Commonwealth countries are joining forces to improve how they protect the ocean, as part of the voluntary actions being rolled out under the ground-breaking Commonwealth Blue Charter.
The Blue Charter is an agreement by all 53 member countries to actively cooperate to protect ocean health and promote good ocean governance, with nine action groups to date set up to coordinate action around key ocean issues.
Seychelles champions the action group on marine protected areas (MPAs) – essential conservation zones where human activities such as fishing and tourism are restricted. The inaugural meeting of the action group was hosted in the capital, Victoria, on 4-7 November.
Principal Secretary for Environment at Seychelles’ Ministry of Environment, Energy and Climate Change, Alain de Comarmond, said: “The first meeting of the action group was a great success, where we had active participation and contribution from the countries and partners present. It has certainly set the tone and momentum to move the priorities identified in our action plan forward.”
More than one-third of all marine waters under national jurisdiction are part of the Commonwealth.
At least 15 per cent of the ocean within the Commonwealth is protected for conservation. This surpasses the current UN target to conserve at least 10 per cent of coastal and marine areas by next year.
Seychelles has already protected about 26 per cent of its waters, and is on track to achieve 30 per cent in the coming months. Along with the United Kingdom and others, it is part of the drive to raise the ambition for marine protection to 30 per cent by 2030.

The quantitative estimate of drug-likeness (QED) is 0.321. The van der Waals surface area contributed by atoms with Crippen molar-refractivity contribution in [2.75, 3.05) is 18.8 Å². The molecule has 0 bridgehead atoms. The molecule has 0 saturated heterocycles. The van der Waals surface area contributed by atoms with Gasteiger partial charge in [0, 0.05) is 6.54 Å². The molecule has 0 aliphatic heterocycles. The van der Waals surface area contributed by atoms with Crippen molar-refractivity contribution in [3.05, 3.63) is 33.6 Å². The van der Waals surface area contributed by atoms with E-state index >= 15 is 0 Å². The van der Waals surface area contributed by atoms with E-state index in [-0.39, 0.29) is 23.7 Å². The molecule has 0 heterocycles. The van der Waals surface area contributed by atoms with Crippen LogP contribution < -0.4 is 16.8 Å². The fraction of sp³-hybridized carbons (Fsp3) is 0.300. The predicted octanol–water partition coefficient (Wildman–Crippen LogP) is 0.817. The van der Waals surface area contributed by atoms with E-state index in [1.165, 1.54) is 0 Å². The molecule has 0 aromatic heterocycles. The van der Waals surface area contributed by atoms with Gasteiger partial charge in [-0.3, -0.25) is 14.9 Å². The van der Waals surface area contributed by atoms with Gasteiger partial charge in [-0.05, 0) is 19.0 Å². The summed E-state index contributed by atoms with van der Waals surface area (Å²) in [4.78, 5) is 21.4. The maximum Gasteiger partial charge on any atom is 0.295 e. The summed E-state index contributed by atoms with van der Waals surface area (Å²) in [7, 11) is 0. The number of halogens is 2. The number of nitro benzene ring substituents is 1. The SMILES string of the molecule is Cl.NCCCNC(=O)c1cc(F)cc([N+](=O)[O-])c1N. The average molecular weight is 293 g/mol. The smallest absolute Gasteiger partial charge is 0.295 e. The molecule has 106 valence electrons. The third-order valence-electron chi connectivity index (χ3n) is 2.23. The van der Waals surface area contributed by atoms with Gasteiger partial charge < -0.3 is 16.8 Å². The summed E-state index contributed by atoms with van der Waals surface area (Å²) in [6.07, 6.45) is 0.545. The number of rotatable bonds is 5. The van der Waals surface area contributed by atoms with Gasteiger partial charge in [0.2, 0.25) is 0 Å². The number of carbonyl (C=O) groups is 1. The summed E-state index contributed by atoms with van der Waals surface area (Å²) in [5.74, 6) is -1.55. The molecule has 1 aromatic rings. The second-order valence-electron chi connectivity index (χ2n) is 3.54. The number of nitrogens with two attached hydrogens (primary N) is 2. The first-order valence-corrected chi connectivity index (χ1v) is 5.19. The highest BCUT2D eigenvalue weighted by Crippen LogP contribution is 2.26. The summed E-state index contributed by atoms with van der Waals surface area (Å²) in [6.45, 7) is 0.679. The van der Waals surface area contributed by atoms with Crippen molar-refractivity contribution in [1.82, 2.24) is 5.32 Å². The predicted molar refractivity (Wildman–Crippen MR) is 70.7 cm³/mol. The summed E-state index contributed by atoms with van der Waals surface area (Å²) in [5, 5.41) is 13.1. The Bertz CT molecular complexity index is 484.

Commonwealth Blue Charter lead Jeff Ardron said: “Protecting a greater amount of the ocean is essential for safeguarding coastal resources for future generations and building climate resilience.
“At this meeting, we have discussed how to make this work in practice through management plans, enforcement, and long-term financing. Without paying attention to these sorts of details, our protected areas will not really be protected.”
The event was opened by Minister for Environment, Energy and Climate Change, Wallace Cosgrow. Government officials were joined by non-governmental representatives, including from the Pew Charitable Trusts, Oceana, The Nature Conservancy and the ocean research foundation Nekton.
Participants drafted key points of an action plan, agreeing to learn from one another’s experiences, while testing and scaling up the effective management of MPAs. They discussed partnerships to strengthen capacity, mobilise funding and raise awareness across all sectors of society. Finally, they explored institutional frameworks for the establishment, management, monitoring and enforcement of MPAs.
To date, 16 countries have joined the action group, including: Seychelles (Chair); The Bahamas; Barbados; Belize; Dominica; The Gambia; Ghana; Jamaica; Kiribati; Papua New Guinea; Samoa; Sri Lanka; St Kitts and Nevis; Tonga; the UK and Vanuatu.